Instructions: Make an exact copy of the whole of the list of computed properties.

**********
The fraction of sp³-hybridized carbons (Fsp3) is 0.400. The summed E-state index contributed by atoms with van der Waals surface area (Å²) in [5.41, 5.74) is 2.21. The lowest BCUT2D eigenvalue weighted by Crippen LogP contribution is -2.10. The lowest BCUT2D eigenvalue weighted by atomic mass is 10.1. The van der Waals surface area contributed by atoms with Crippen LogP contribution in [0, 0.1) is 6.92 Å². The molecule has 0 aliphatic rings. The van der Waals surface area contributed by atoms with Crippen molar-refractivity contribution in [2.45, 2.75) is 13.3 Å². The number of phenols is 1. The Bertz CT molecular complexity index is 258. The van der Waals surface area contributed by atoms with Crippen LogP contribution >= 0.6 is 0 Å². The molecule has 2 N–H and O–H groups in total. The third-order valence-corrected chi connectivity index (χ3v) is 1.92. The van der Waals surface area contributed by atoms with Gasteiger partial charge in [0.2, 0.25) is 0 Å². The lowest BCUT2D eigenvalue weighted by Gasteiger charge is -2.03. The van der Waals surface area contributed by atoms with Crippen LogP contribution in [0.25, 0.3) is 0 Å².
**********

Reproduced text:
The fraction of sp³-hybridized carbons (Fsp3) is 0.400. The summed E-state index contributed by atoms with van der Waals surface area (Å²) in [5.41, 5.74) is 2.21. The lowest BCUT2D eigenvalue weighted by Crippen LogP contribution is -2.10. The lowest BCUT2D eigenvalue weighted by atomic mass is 10.1. The van der Waals surface area contributed by atoms with Crippen LogP contribution in [0, 0.1) is 6.92 Å². The molecule has 0 aliphatic rings. The van der Waals surface area contributed by atoms with Crippen molar-refractivity contribution in [2.45, 2.75) is 13.3 Å². The number of phenols is 1. The Bertz CT molecular complexity index is 258. The van der Waals surface area contributed by atoms with Crippen LogP contribution >= 0.6 is 0 Å². The molecule has 2 N–H and O–H groups in total. The third-order valence-corrected chi connectivity index (χ3v) is 1.92. The van der Waals surface area contributed by atoms with Gasteiger partial charge in [0.2, 0.25) is 0 Å². The lowest BCUT2D eigenvalue weighted by Gasteiger charge is -2.03. The van der Waals surface area contributed by atoms with Crippen LogP contribution in [0.25, 0.3) is 0 Å².